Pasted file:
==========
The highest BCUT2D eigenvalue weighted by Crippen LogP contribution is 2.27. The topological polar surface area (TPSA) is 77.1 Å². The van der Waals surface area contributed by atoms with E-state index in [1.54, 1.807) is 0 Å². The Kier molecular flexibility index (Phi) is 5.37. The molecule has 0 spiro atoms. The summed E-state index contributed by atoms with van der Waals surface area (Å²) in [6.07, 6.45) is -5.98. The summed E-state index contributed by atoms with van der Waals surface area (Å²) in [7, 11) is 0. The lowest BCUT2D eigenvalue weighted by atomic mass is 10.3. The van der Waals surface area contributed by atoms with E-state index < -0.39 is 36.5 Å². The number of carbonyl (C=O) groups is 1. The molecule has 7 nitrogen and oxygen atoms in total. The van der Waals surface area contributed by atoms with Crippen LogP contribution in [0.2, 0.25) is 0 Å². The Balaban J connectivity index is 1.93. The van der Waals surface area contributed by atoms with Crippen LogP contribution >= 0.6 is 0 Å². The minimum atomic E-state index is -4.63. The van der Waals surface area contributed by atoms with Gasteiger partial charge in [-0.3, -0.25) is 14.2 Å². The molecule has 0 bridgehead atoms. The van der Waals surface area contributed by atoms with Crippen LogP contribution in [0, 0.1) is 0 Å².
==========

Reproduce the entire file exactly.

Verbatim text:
The highest BCUT2D eigenvalue weighted by Crippen LogP contribution is 2.27. The topological polar surface area (TPSA) is 77.1 Å². The van der Waals surface area contributed by atoms with E-state index in [1.54, 1.807) is 0 Å². The Kier molecular flexibility index (Phi) is 5.37. The molecule has 0 spiro atoms. The summed E-state index contributed by atoms with van der Waals surface area (Å²) in [6.07, 6.45) is -5.98. The summed E-state index contributed by atoms with van der Waals surface area (Å²) in [7, 11) is 0. The lowest BCUT2D eigenvalue weighted by atomic mass is 10.3. The van der Waals surface area contributed by atoms with E-state index < -0.39 is 36.5 Å². The number of carbonyl (C=O) groups is 1. The molecule has 7 nitrogen and oxygen atoms in total. The van der Waals surface area contributed by atoms with Crippen LogP contribution in [0.2, 0.25) is 0 Å². The Balaban J connectivity index is 1.93. The van der Waals surface area contributed by atoms with Crippen LogP contribution >= 0.6 is 0 Å². The minimum atomic E-state index is -4.63. The van der Waals surface area contributed by atoms with Gasteiger partial charge in [-0.3, -0.25) is 14.2 Å². The molecule has 0 bridgehead atoms. The van der Waals surface area contributed by atoms with Crippen LogP contribution in [0, 0.1) is 0 Å².